Neel Krishnan, Antoine Martin, and Asani Sarkar
The summer of 2011 was an unsettling period for financial markets. In the United States, Congress was unable to agree to terms for raising the debt ceiling until August, creating considerable uncertainty over whether the government would be forced to default on its debt. In Europe, the borrowing costs of some peripheral countries increased dramatically, raising questions about the health of some of the largest banks. In this post, we analyze data recently made public by the Securities and Exchange Commission (SEC) to see how the U.S. money market mutual fund (MMF) industry reacted to these stresses. We conclude that MMFs appeared to be more concerned with the European debt crisis because they increased their holdings of U.S. Treasuries and other government securities while decreasing their holdings of financial securities issued by European banks over that period.
Money Market Funds before the Debt-Ceiling Crisis
A money market fund is a type of mutual fund that invests in short-term money market instruments. Business institutions typically use money funds to manage a portion of their cash and short-term assets. Retail investors may use them as alternatives to bank deposit accounts. However, unlike deposit accounts, money funds aren’t insured by the government. Even though money funds attempt to maintain a net asset value of $1 per share, investors may still bear losses if the value of the securities in which a fund invested decreases enough to “break the buck.”
For the purpose of this post, we divide all MMFs into two categories: nonprime and prime funds. Nonprime funds include those that buy U.S. Treasury and agency debt and tax-exempt funds investing in state and municipal securities on which the interest is exempt from federal and (often) state income tax. Prime funds are taxable money funds that also invest in securities with taxable interest income, such as certificates of deposit (CDs), commercial paper (CP), and repurchase agreements (repos). Under Rule 2a-7 of the Investment Company Act, the SEC: a) restricts the holdings of prime funds to high-credit-quality short-term securities, b) mandates portfolio diversification that caps fund exposure to individual issuers, and c) prescribes a minimum amount of liquid assets that funds must hold. For that reason, prime funds are also known as 2a-7 funds.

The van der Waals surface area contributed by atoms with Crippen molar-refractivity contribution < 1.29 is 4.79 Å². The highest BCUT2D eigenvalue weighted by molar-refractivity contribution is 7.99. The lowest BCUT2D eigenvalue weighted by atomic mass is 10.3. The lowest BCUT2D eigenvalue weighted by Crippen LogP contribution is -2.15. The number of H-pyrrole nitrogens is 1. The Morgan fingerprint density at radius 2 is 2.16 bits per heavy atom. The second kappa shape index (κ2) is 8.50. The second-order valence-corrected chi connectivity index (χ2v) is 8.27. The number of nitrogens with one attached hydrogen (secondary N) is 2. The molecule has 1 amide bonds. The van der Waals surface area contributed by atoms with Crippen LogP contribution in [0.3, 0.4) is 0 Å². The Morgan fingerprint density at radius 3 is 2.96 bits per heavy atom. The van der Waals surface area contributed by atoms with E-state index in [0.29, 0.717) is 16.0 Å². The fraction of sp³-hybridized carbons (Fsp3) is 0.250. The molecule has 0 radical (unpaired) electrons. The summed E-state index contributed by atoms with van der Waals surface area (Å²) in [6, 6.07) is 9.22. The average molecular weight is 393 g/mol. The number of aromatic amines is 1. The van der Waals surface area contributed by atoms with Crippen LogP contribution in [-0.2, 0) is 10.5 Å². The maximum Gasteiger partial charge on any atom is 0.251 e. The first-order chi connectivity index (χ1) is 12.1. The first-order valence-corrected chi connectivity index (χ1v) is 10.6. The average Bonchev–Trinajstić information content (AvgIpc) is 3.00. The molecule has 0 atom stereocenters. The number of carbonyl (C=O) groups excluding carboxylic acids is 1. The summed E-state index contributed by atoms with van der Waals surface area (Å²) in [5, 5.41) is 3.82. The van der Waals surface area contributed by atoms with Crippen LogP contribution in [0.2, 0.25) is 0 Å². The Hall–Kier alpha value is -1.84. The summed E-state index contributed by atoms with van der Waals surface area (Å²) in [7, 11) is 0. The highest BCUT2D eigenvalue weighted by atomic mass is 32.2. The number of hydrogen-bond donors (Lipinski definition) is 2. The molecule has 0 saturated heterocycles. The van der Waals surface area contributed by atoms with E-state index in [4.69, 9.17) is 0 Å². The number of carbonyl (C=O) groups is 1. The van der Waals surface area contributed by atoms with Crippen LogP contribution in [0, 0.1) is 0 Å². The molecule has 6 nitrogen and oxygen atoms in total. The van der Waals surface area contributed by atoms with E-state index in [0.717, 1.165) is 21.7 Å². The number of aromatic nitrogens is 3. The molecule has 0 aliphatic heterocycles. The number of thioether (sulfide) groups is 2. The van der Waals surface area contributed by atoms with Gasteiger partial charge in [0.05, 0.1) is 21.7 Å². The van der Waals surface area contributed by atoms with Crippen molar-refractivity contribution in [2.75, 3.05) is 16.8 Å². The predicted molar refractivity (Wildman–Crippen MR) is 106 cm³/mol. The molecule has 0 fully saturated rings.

Money market funds attracted record inflows in 2007 and 2008, in part because, as Kacperczyk and Schnabl (2012) observe, some funds invested in riskier assets after the onset of the financial crisis in August 2007 in order to boost returns. This created an incentive for investors to transfer cash from their bank deposit accounts to apparently safe, but higher-returning, MMFs. After the bankruptcy of Lehman Brothers on September 15, 2008, the Reserve Primary Fund was unable to maintain the net asset value of $1 per share due to its exposure to CP issued by Lehman. This event caused a panic, wherein investors moved to withdraw from all money funds. On September 19, 2008, the U.S. Treasury Department insured existing balances on registered 2a-7 money funds, and outflows from money funds slowed considerably.
Money Market Funds during the Debt-Ceiling Crisis
Since 2008, outflows from money funds have continued, as investors no longer perceived money fund investments as low risk and cash-like. Arguing that investors have become more sensitive to differences between money funds, Moody’s revised its money market fund ratings methodology to better capture these risks. How did investors react to the risk that the U.S. Treasury might be unable to pay its debts? The chart below shows net assets of prime and nonprime funds around the debt-ceiling crisis of 2011. The crisis period, indicated by the shaded area, starts from April, when U.S. Treasury Secretary Timothy Geithner sent the debt-limit letter to Congress, until July, when the crisis was resolved. If the debt-ceiling crisis had increased the perceived risk of U.S. government securities, we might expect to observe outflows from money funds focused on these investments. Instead, the chart shows an increase in net assets (implying greater money flows) into nonprime funds around the debt-ceiling crisis and a decrease in net assets of prime funds.